Voices from the Past–Ennobling

Ennobling
Xenophon, Anabasis 6:5

Jean Adrien Guignet

The army stood, stumped, at the deep ravine, unable to go on in pursuit of the Bithynian army.  “It can’t be passed,” said general Sophaenetus, staring at the crevasse before them.  “It’s too deep and risky.  Let’s turn back.”  While the soldiers grumbled, Xenophon rode up in a frenzy, asking why the army had stopped moving.  “It’s the ravine, sir,” barked Sophaenetus, the oldest general. 

 “Nonsense!” said Xenophon, who, after a brief pep talk to the hesitant force, led the men step by step down into the treacherous deep.  When they gathered victorious on the other side, Xenophon ordered his men into battle formation and said this one notable thing:  “Listen, men.  The enemy is just beyond that ridge.  So as we march on, call the names of those marching beside you.  Inspire them. And remember to do something ennobling today, something memorable, so that no matter what happens in combat, people will whisper your name in awe for generations to come.”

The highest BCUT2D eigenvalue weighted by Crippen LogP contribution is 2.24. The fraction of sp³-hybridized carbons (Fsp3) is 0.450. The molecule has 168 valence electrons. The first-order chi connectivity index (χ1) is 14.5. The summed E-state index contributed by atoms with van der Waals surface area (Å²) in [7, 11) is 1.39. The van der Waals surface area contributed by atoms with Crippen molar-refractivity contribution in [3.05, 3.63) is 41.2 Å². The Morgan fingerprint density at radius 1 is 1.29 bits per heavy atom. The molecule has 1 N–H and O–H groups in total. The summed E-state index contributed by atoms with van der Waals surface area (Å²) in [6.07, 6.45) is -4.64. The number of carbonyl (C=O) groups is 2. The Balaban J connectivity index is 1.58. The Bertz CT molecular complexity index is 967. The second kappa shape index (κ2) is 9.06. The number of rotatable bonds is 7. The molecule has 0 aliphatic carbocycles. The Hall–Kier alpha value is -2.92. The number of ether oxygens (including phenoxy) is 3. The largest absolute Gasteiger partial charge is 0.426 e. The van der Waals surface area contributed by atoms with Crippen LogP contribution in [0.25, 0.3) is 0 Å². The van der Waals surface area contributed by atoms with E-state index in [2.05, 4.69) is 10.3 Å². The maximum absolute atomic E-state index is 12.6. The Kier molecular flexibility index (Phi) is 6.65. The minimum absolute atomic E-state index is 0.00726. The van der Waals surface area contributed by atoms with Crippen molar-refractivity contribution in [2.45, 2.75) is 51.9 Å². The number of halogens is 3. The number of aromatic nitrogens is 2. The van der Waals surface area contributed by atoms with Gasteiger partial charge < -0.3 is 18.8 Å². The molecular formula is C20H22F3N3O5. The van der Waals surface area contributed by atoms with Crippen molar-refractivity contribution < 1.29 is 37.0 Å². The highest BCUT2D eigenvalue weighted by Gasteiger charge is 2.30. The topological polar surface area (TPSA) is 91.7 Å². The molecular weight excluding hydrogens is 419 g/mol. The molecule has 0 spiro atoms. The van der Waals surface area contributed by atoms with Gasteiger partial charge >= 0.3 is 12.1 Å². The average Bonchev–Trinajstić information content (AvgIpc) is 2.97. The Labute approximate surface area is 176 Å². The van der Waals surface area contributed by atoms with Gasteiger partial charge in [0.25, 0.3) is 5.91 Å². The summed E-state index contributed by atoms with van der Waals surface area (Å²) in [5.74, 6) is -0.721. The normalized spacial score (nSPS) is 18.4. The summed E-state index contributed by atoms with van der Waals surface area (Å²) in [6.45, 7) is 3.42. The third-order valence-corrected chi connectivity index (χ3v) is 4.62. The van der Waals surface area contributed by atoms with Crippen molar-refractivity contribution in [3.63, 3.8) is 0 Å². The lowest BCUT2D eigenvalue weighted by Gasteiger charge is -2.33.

Then, marching with purpose rapidly, they pursued the Bithynians.  Suddenly, the trumpet sounded, they struck up the paean, raised the battle-cry, couched their spears, and sent the enemy running for the hills. 
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            Ravines often bring out the worst in us, forcing us to turn away from a destination or goal in frustration.  But they can be a turning point, a rare chance to say or do something ennobling.  

            Paul said to Titus, “In all things show yourself to be an example of good deeds, with purity in doctrine, dignified, sound in speech which is beyond reproach, so that the opponent will be put to shame…” (Titus 2:7-8).
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Strike up the paean!
Do something ennobling today.
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“Make each day your masterpiece.”
John Wooden

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